Close View of a Herd of Yaks

Close View of a Herd of Yaks in Wainwright National Park, Alberta, Canada.
Sixty years ago the great plain stretching from the Red River to the Rockies, now the abode of close to two million people and forming the provinces of Saskatchewan and Alberta, was inhabited only by wandering bands of Indians, by herds of buffalo and by a few intrepid fur trappers. In the first years of settlement many thought that Alberta was destined to be a range country and though today agriculture is the chief source of work in Alberta, the cattle industry is still important.

Ordinary cattle when caught in a prairie blizzard are not able to stand and face the storm. The yak, an animal of the ox family that lives on the highest and most desolate parts of Central Asia, thrives in the midst of the snow and blizzards of that storm-swept part of the world. The Canadian Government, in an endeavor to improve the breeds of its farm animals and to make them suitable to live in the different parts of Canada, attempted cross breeding. First they crossed the buffalo with the cow. These animals were called cattalos and, like the buffalo, could face a blizzard and stand the severe Canadian storms. It was then thought that by crossing the yaks with cattalos and with the buffaloes, perhaps a domestic animal might be produced that would combine with the good qualities of the cow and buffalo, the fine resisting and enduring qualities of the yak.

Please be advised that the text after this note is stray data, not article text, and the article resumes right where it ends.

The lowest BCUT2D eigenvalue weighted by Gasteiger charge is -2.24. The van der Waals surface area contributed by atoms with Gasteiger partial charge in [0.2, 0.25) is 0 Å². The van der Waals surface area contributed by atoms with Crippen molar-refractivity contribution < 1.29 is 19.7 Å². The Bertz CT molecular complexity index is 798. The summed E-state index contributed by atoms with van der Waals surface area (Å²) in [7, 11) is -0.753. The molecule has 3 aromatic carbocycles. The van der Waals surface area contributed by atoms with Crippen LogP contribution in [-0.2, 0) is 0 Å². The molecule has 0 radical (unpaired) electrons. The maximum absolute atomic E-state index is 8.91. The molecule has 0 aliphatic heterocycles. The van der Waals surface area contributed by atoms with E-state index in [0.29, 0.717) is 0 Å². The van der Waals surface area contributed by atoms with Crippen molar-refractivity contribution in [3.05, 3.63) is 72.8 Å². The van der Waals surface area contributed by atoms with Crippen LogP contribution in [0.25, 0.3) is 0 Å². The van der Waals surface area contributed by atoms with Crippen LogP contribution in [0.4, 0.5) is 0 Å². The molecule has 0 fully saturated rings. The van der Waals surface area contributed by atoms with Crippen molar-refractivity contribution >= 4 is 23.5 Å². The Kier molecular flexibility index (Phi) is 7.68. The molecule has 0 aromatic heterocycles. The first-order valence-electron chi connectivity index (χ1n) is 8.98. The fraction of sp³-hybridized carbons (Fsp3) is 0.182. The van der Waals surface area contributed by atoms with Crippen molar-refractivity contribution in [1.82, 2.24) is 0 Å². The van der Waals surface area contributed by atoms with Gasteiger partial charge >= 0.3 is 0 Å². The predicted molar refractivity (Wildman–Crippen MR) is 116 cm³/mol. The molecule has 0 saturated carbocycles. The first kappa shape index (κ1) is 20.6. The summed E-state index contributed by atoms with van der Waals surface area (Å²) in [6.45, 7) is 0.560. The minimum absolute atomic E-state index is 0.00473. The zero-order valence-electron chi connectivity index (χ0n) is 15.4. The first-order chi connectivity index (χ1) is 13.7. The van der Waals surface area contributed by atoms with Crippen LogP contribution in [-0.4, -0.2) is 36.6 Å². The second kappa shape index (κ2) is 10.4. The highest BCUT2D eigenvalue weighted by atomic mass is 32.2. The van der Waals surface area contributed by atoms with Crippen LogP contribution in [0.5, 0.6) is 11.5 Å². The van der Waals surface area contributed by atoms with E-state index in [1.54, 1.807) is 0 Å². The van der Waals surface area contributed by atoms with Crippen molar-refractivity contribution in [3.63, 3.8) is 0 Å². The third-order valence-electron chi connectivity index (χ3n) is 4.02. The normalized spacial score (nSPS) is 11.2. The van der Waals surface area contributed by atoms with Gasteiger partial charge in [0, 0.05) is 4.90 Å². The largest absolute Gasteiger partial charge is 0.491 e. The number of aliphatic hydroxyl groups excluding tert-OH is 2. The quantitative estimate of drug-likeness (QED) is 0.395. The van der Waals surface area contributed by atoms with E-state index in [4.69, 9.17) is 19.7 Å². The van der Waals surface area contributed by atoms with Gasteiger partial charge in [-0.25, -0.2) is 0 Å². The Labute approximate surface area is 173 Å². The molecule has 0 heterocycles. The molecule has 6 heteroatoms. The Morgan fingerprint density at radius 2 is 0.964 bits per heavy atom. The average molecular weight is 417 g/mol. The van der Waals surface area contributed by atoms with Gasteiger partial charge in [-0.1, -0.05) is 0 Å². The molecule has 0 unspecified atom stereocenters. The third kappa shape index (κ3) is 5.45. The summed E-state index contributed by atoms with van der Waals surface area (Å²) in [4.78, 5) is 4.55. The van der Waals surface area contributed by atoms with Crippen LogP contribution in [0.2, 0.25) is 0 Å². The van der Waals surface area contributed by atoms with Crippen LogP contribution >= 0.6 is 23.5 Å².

Very encouraging results are being obtained from these experiments, which are being carried on by the Department of Agriculture in Wainwright Park, although these experiments, as can be expected, must necessarily be very slow. It will be some years yet before definite results can be achieved.

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